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The Atlanta Fed's SouthPoint offers commentary and observations on various aspects of the region's economy.

The blog's authors include staff from the Atlanta Fed's Regional Economic Information Network and Public Affairs Department.

Postings are weekly.


Estimating the economic impact of the Gulf oil spill is a largely speculative exercise at this point. The variables are significant—how much has been spilled and how much more is coming? Where will it come ashore? How long will it take to clean up? The list goes on.

What we do know is that the fishing, recreation, and tourism sectors in the Gulf are already feeling the effects. The extent of the impact depends on the duration of the spill—the longer it continues, the worse the impact. That's a pretty easy call.

Some of the projections are nightmarish. David Kotok of Cumberland Advisors paints a dire picture, writing that "Three scenarios lie ahead. They rank as bad, worse, and ugliest (the latter being catastrophic and unprecedented). There is no 'good' here."

Jonah Goldberg in USA Today suggests that we keep the oil spill in perspective. "But it's worth remembering that the damage from previous, and much larger, spills wasn't nearly so lasting as people had feared."

Nobody is downplaying the event and its impact on the environment, nor should we forget about the 11 people who lost their lives in the tragedy. What we will do going forward is keep up with current events and attempt to measure their potential impact based on confirmed information we gather. Here are some sources of information that we are tracking to keep up to date with the economic impact of the spill.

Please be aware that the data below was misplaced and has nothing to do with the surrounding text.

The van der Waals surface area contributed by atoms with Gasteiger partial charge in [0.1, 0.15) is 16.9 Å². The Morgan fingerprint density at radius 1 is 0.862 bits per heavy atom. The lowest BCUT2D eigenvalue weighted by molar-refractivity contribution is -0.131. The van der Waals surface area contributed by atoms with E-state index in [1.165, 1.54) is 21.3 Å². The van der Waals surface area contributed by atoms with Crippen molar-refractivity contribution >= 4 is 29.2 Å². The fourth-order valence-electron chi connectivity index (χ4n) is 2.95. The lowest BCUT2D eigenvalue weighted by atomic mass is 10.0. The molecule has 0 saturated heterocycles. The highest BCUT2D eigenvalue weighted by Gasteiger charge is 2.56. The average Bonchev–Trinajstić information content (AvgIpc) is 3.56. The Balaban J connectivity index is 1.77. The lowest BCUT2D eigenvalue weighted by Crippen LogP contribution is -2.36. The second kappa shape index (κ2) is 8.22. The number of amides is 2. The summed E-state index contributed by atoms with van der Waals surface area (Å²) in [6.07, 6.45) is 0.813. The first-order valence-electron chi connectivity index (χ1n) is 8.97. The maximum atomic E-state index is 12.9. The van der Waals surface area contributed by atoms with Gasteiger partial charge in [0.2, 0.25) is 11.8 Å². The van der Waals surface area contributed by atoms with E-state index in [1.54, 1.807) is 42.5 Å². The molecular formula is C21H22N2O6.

The U.S. Department of the Interior's Mineral Management Service along with other agencies has created a Web page dedicated to the Gulf of Mexico Oil Spill Response that features regular updates, maps, and fact sheets. You can also register to receive e-mail notification of updates. Here are some others we are tracking:

The White House has a regular blog on the spill as well as containment efforts.

The National Oceanic and Atmospheric Administration is providing coordinated scientific weather and biological response services to federal, state, and local organizations.

The Wall Street Journal is also providing regular updates and coverage.

By Michael Chriszt, assistant vice president in the Atlanta Fed's research department